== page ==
The impact of Russia's invasion of Ukraine is being seen and felt across the world. The invasion has affected almost every industry and sector and continues to strain an already burdened supply chain. Industries impacted include farming, wheat, oil, gas, shipping, and transportation. Additionally, over 300 companies have either withdrawn or significantly restricted their operations in Russia, the list and breadth of those industries include the giants in travel, retail, energy, fast-food, technology, carmakers, sports, and entertainment with more organizations joining this list every week. Recently the All England Lawn Tennis Club (AELTC), which hosts Wimbledon, became the most recent sporting organization to ban or cut ties with Russian sports teams or players. AELTC joins FIFA, which has indefinitely suspended Russian representative teams for both men's and women events and FIA, which announced it would forgo holding the Formula 1 Russian Gran Prix this year. In addition to these announcements, Formula 1 team Haas, terminated its contracts with Uralkali, a Russian potash fertilizer firm that had been its title sponsor last year, as well as with Russian driver Nikita Mazepin.
Withdrawing from the Russian market has and will continue to collectively cost these companies millions or billions of dollars in revenue but also leaves their property in Russia vulnerable to seizure by the Russian government. It is believed that the foreign built or leased aircrafts grounded in Russia due to sanctions alone could account for 10 to 13 billion dollars in damages. Russia has threatened to mirror the sanctions the West is imposing which includes seizing and nationalizing foreign assets. With this type of potential risks and exposure, companies are looking to their insurance carriers to help minimize these losses.
Typical insurance policies may not provide coverage for the types of claims resulting from exiting a market due to an invasion or war. However, there are a number of companies, given Russia's behavior in the region for the last decade, COVID, and the over-stepping of other government regimes' impact upon the supply chain, that have taken additional precautions and purchased specific insurance such as political risk insurance that may cover some of the losses the companies are experiencing. Political risk insurance typically covers government seizures of property, forced abandonment, cancellations of government licenses for operations, and the inability to convert foreign currency. There are reports that at least one billion in new political risk insurance was written in Russian in 2020.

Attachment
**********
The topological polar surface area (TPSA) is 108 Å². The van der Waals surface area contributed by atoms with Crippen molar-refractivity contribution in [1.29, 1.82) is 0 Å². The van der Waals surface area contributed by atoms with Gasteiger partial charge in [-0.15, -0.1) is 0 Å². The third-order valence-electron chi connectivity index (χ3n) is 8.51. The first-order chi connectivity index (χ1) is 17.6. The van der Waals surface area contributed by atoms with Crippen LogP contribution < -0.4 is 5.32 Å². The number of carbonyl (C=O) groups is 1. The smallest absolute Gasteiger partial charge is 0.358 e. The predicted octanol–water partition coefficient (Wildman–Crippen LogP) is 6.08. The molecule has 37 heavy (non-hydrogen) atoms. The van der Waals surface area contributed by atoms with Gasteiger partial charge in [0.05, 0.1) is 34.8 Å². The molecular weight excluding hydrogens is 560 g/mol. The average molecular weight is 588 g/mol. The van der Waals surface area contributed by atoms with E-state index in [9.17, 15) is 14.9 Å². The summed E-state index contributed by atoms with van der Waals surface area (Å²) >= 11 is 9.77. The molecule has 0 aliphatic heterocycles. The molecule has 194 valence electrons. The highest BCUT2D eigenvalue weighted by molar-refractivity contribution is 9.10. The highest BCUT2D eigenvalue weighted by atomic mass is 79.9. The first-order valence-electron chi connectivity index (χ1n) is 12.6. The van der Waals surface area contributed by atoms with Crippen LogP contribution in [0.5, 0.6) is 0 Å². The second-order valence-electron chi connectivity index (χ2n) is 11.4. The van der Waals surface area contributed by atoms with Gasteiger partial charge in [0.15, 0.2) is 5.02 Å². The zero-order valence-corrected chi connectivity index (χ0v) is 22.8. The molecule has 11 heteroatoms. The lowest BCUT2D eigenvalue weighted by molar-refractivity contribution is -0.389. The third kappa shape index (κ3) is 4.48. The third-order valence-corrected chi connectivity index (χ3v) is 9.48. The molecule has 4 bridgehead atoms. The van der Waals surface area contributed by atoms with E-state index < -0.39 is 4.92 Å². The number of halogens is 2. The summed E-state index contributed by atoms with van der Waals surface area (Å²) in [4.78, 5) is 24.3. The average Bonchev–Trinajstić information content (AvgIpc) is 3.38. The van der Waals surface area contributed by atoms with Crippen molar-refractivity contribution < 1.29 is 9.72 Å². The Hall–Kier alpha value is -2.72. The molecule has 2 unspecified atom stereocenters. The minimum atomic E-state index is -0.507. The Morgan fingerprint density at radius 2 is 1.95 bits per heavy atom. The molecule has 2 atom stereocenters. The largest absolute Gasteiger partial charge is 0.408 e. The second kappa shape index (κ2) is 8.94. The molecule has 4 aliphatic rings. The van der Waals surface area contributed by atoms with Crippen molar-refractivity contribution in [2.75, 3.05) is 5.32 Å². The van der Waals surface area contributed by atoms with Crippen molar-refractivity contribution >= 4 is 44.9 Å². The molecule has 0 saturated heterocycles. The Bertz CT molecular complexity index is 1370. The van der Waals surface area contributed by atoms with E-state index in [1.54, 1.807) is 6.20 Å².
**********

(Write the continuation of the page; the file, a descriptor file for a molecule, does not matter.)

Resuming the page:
Even for companies that have political risk insurance, coverage may be uncertain. The debate, depending on the language of the policies, will center on whether the losses suffered by these companies are due to Russian governmental action. Questions that will need to be answered include whether the company voluntarily abandoned property, was it forced abandonment, or was it seized.
Because insurance companies' potential exposure is estimated in the billions, insurance companies are already taking steps to limit further exposure and losses. This includes refusing new contracts with Russian ties, incorporating endorsements that bar future claims related to the Russian invasion and warning customers to avoid certain designated areas.
Whenever claims increase, insurance premiums follow. While it may take a while to see the increase of premiums across the board, insurers in the marine industry have already raised costs for insuring merchant ships sailing through the Black Sea from 1-2% all the way up to 5%. This can translate into hundreds of thousands of dollars for a single ship, depending on its travel route and destination. We can expect this increase in premium to directly impact the costs of goods and continue to add to the supply chain issues.
With so many unknown and unprecedented issues we can expect these coverage issues to be litigated or arbitrated, and it will likely take years to know the actual cost of the Russian invasion on the insurance industry and the long-term effects.
Originally Published 05 May 2022
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